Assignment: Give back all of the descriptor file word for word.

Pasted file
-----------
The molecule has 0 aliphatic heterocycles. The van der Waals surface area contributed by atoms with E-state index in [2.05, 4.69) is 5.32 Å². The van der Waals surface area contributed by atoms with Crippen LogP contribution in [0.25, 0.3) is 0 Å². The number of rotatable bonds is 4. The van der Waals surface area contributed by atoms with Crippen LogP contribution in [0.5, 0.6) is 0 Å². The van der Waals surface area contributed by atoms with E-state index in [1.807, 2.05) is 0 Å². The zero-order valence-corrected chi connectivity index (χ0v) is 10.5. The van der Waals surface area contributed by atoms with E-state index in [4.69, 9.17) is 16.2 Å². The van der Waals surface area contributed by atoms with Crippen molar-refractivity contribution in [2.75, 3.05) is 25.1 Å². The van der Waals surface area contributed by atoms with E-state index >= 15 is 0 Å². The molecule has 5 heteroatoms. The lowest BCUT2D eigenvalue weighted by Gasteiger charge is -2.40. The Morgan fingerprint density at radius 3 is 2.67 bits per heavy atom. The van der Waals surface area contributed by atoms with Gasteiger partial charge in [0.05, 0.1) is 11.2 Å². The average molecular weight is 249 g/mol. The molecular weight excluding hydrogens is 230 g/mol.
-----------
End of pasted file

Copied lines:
The molecule has 0 aliphatic heterocycles. The van der Waals surface area contributed by atoms with E-state index in [2.05, 4.69) is 5.32 Å². The van der Waals surface area contributed by atoms with Crippen LogP contribution in [0.25, 0.3) is 0 Å². The number of rotatable bonds is 4. The van der Waals surface area contributed by atoms with Crippen LogP contribution in [0.5, 0.6) is 0 Å². The van der Waals surface area contributed by atoms with E-state index in [1.807, 2.05) is 0 Å². The zero-order valence-corrected chi connectivity index (χ0v) is 10.5. The van der Waals surface area contributed by atoms with E-state index in [4.69, 9.17) is 16.2 Å². The van der Waals surface area contributed by atoms with Crippen molar-refractivity contribution in [2.75, 3.05) is 25.1 Å². The van der Waals surface area contributed by atoms with E-state index >= 15 is 0 Å². The molecule has 5 heteroatoms. The lowest BCUT2D eigenvalue weighted by Gasteiger charge is -2.40. The Morgan fingerprint density at radius 3 is 2.67 bits per heavy atom. The van der Waals surface area contributed by atoms with Gasteiger partial charge in [0.05, 0.1) is 11.2 Å². The average molecular weight is 249 g/mol. The molecular weight excluding hydrogens is 230 g/mol.